Wednesday, March 14, 2012
As parents age, the feeling of invincibility that followed them wherever they went when you were a child, begins to fade. You suddenly start to realize that it’s time to reciprocate some of that time and effort they spent on you. Well, at least that’s the way I feel.
Personally, I think that it’s important to start preparing for aging parents early on and stay on top of those preparations as situations change. That’s the plan I’m trying to stick to at least as my mother and in-laws start to enter their golden years.
While at first thought, it might not seem any of an adult child’s business what their parents’ financial situations are, as those parents begin to move into their golden years, it can become more of our business. I’ve tried to open a dialogue with our parents early on in the process, choosing to ease into subject matter that will likely become more and more a part of our shared lives as parents age and the responsibility of their care starts to become an increasing part of our lives.
Knowing where parents stand financially, how their money is invested and where, and the possible expenses they will begin to encounter as they age can play a crucial part in helping to care for them. Starting this process early on can help us leave less to chance and not only help them make this transition into old age, but help me and my wife better prepare as well.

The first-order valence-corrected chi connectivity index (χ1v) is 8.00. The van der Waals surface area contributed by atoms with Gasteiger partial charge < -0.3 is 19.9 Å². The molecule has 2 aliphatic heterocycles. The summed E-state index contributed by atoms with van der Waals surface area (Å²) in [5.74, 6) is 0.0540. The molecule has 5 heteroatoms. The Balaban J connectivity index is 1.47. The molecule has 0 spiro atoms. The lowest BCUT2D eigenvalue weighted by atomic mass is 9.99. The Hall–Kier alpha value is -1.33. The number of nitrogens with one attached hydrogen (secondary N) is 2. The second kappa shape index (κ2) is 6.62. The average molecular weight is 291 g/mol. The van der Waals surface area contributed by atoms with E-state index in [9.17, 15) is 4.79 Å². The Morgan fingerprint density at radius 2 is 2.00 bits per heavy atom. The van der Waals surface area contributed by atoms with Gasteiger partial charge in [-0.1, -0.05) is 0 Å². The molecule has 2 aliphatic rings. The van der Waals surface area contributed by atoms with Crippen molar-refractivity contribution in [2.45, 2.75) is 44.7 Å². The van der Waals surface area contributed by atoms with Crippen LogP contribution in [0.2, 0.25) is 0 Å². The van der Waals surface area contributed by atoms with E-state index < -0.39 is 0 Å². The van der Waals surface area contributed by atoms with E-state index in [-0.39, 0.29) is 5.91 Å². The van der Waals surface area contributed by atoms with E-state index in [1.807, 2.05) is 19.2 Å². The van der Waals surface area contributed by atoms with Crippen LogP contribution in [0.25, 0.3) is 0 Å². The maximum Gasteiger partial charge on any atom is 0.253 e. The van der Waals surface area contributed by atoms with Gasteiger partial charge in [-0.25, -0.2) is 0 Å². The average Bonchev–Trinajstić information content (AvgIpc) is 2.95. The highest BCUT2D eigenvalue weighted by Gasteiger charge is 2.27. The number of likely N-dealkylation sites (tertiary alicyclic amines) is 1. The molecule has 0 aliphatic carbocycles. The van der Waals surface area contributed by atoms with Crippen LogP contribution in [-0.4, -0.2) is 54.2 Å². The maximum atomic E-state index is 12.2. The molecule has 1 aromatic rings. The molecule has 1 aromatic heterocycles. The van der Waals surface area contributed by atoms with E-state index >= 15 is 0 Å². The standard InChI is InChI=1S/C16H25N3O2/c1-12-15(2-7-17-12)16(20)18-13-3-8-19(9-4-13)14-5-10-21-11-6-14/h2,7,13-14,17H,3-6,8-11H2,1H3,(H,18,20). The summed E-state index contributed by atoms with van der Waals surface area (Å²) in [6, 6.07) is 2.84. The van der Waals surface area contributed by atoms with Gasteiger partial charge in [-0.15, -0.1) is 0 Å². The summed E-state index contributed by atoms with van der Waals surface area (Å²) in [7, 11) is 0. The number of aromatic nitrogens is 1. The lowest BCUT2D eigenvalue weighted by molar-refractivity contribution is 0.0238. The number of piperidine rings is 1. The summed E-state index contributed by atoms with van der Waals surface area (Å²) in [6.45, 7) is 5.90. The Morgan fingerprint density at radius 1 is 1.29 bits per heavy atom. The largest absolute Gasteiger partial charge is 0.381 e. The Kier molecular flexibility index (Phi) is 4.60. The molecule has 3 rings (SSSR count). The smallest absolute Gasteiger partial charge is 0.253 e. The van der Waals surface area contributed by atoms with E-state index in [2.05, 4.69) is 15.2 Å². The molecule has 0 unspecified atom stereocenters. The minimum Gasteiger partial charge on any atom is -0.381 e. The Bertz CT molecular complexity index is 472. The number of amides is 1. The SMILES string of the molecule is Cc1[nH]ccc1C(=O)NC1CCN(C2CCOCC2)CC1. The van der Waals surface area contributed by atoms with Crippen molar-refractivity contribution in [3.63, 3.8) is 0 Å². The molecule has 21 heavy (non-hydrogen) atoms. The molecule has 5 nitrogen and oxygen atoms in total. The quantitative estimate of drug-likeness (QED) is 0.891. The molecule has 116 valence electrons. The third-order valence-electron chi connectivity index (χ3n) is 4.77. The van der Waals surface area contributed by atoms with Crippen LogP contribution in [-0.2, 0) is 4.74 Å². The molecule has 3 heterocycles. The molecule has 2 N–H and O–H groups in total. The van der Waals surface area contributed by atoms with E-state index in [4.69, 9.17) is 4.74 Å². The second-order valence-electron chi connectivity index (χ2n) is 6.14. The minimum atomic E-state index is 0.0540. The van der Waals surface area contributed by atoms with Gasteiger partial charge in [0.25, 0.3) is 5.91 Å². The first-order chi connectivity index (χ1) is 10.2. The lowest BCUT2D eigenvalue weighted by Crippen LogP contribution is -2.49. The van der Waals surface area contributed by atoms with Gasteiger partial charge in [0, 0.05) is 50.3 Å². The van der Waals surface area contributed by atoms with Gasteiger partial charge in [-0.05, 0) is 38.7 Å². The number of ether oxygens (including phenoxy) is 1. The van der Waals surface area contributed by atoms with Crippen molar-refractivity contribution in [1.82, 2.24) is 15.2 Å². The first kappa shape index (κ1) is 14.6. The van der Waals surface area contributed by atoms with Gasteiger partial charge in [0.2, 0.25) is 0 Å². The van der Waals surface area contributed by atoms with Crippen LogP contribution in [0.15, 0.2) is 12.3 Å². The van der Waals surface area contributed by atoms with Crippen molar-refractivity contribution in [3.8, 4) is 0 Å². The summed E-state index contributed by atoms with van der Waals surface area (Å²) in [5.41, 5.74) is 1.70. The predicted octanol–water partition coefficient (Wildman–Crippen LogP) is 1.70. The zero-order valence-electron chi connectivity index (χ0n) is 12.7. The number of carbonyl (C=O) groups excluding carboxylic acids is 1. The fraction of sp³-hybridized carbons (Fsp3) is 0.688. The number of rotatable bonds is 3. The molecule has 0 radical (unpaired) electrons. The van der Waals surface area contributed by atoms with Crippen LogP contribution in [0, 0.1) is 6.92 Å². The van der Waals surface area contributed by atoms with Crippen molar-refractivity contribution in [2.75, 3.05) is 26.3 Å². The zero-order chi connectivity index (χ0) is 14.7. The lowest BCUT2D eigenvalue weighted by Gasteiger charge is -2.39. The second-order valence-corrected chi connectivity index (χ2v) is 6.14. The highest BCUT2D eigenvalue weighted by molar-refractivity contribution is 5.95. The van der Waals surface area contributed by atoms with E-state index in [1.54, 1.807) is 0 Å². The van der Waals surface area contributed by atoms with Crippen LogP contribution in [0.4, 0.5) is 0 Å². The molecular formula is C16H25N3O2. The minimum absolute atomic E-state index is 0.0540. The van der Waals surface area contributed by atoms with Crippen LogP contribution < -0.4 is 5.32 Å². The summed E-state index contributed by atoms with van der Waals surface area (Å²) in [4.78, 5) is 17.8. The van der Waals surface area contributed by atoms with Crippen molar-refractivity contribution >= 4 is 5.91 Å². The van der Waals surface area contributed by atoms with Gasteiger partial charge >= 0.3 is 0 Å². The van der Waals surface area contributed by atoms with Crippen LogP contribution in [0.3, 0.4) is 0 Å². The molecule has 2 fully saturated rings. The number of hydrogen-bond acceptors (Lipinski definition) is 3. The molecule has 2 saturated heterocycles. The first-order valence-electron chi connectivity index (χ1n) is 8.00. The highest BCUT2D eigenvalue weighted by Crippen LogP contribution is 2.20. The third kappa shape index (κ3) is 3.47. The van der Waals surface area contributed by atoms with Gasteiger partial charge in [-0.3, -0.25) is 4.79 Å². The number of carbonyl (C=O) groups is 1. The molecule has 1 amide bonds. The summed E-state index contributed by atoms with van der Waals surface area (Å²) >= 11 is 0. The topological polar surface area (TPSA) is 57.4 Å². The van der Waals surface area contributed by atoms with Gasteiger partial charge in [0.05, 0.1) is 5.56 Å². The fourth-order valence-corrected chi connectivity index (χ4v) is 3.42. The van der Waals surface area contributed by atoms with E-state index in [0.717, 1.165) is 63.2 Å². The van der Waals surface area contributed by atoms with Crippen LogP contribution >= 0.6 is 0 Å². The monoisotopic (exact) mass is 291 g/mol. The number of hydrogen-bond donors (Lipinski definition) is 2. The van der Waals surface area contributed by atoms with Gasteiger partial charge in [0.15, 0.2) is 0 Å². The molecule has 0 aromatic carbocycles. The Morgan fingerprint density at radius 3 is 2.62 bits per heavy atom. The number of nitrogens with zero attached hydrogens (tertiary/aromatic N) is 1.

Even with our parents only in their early-60s, the sooner we can grasp their financial situations, the better I can plan and help them plan for the future since I can’t be sure when a stroke, heart attack or similar unforeseen incident or accident could suddenly leave us in charge of caring for them.
We’ve done our best to ask parents questions and find out about certain legal questions we’ve had. Suddenly finding a parent incapacitated and not knowing the answers to questions relating to a will, a living will, power of attorney, and similar items can leave you and your family in a bind.
While I don’t want to seem greedy or intrusive, parents have such legal preparations in place for a reason, and that reason is typically to have their affairs in order to make their passing or incapacitation easier for their friends and family. Therefore, to me, logic would dictate that if they have such legal issues answered, they shouldn’t mind sharing them, and if they don’t have them answered, they should begin preparing to answer them sooner than later.
Part of my preparation for caring for aging parents includes knowing where things are. I’m not knocking elderly people here, but it’s a fact of life, people forget things. Having a son, daughter or other trustworthy sources who know where safe deposit keys are located, where important paperwork is kept, and similar information can help keep things in order and avoid the time consuming and possibly costly misplacing of items and documents as parents age.
I’ve been sure to try to collect as much information as possible regarding our family health history while the parents are coherent enough to discuss such matters and it is still readily available. It might seem somewhat flippant to say such a thing, but in my opinion it’s best to start forming an idea of conditions and diseases that seem to be more prevalent in a family before that information becomes hard to come by as family members age and such information starts to become lost in the memories of years gone by.